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Why Groundwater Levels are Declining in Palamu?

Sanjay Kumar Pandey

Groundwater levels in Palamu are rapidly declining, primarily due to excessive extraction exacerbated by limited rainfall in the region. The high demand for groundwater to meet various needs has led to a daily decrease in water levels, worsening the situation over time. It is imperative to recharge groundwater by channeling rainwater into the earth. Experts suggest various methods, including rainwater harvesting, with an estimated potential to store 36,000 liters of water annually per 100 square meters of rooftop area in regions like Palamu. Several specialists have highlighted solutions based on their experiences, emphasizing the urgent need for action.

Recharge Well: Rainwater Pipes Installed on Rooftops” In order to facilitate the downward flow of rainwater from the roof of a house, rainwater pipes are installed. All these rainwater pipes are directed towards the recharge well by creating an outlet into a concrete drain of 150 mm x 150 mm. Recharge wells should ideally be constructed near the electrical surface of the house, with a minimum diameter of 1.5 meters and a rainfall water entry hole equipped with a PVC pipe of 5 meters length and a diameter of 200 mm. Above this, a layer of 400 mm gravel and 400 mm sand is applied. Rainwater from the roof of the house enters the recharge well through the PVC pipe, passing through the sand and gravel layers. If an old well is available in the vicinity of the house which is not in use, it can be utilized for this purpose. The estimated cost for this setup ranges from 10,000 to 15,000 rupees.

Utilizing Unused Borewells for Groundwater Recharge

If there’s an old borewell on the premises of a house that is no longer in use, it can be repurposed to channel rainwater from the roof into the ground. This system can be implemented for small houses with a roof area of up to 150 square meters. By attaching a pipe with a diameter of 50-80 mm to the rainwater pipe, it is directed into a concrete chamber measuring 600 mm x 600 mm. The chamber is filled with gravel and sand. A smaller pipe with a diameter of 30-40 mm is connected underneath the chamber to link it to the unused borewell. The estimated cost for this setup ranges from 5,000 to 6,000 rupees.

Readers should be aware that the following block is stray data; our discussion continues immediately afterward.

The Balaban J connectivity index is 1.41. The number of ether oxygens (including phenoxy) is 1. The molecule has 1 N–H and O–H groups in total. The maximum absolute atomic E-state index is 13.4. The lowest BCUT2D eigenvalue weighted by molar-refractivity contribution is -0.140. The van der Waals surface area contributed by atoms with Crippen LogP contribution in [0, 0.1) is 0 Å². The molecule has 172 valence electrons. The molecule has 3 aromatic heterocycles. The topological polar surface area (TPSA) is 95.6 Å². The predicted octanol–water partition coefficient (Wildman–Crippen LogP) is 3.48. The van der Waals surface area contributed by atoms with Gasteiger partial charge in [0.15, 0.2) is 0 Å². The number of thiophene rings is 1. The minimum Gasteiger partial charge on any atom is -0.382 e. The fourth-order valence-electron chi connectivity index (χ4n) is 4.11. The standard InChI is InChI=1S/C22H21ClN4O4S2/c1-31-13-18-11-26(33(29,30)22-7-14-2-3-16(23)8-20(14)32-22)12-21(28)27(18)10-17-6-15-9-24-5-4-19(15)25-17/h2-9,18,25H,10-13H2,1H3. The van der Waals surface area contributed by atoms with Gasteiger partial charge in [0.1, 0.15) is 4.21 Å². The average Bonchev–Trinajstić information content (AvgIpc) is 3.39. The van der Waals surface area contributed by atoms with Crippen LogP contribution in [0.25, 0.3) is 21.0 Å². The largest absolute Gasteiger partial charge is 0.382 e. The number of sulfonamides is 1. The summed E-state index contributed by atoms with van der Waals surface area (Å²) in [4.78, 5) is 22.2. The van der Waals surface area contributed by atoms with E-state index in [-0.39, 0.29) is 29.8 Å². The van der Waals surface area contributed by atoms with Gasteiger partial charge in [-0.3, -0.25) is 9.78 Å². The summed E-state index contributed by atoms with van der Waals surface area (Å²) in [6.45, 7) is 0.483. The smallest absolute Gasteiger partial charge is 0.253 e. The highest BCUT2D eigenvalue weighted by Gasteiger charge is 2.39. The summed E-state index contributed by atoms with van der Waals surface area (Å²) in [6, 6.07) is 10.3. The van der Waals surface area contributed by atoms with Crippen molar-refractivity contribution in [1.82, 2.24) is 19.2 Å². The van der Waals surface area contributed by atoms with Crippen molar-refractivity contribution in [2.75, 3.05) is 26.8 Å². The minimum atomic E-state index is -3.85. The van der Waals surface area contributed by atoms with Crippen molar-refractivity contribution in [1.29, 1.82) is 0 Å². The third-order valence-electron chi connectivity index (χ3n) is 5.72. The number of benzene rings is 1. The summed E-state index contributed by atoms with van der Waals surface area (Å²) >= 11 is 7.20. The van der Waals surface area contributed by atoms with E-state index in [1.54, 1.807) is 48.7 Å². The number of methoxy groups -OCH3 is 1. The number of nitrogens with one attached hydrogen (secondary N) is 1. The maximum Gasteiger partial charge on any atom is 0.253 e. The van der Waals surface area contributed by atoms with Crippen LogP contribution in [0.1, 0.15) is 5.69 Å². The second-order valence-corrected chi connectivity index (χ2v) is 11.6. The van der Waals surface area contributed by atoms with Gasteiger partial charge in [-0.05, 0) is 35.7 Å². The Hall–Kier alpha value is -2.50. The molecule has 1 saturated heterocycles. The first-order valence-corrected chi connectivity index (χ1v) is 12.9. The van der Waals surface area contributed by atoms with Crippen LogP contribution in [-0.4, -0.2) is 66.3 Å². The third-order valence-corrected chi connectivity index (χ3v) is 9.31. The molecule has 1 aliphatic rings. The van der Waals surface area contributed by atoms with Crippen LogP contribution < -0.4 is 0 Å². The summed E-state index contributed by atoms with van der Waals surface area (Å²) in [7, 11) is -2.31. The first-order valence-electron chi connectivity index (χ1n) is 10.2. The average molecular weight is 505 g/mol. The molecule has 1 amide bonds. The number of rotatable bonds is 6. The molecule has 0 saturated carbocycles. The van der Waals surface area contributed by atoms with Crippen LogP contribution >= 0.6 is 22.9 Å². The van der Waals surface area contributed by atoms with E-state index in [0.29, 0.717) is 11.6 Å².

Recharge Pit: A Solution for Rainwater Harvesting in Small Houses”

For small houses with a roof area of up to 100 square meters, the recharge pit system is quite useful. It involves digging a pit that is 1-2 meters long, wide, and 2-3 meters deep. This pit is filled with boulders, pebbles, and sand, and covered with a perforated cement lid. Rainwater is directed into the pit through a water pipe, and the pit can be shaped round, square, or rectangular. The estimated cost for this setup ranges from 6,000 to 8,000 rupees.

“Recharge Trench: Suitable for Larger Houses”

For larger houses with a roof area of 200-300 square meters, the recharge trench system is appropriate. A trench 0.5-1 meter wide and 1-1.5 meters deep is dug, with a length of up to 10-20 meters. The trench is filled with gravel and sand, and rainwater is directed into it through a water pipe. It’s crucial for the trench bottom to be free from rocks and boulders to allow water to penetrate the ground. The estimated cost for this setup ranges from 9,000 to 15,000 rupees.

“Expert Opinion: Considerations for Implementation”

Experts emphasize that in all the above systems, it’s important to ensure that water does not enter these recharge structures during the first year. For this purpose, appropriate bypass mechanisms are integrated into the entry pipes to filter out debris and sediment. Utilizing rainwater after the first monsoon is advisable, especially in areas of Jharkhand facing water scarcity. Implementing a scientific method for rainwater harvesting in every household is essential, requiring a concerted effort and campaign for effective execution.



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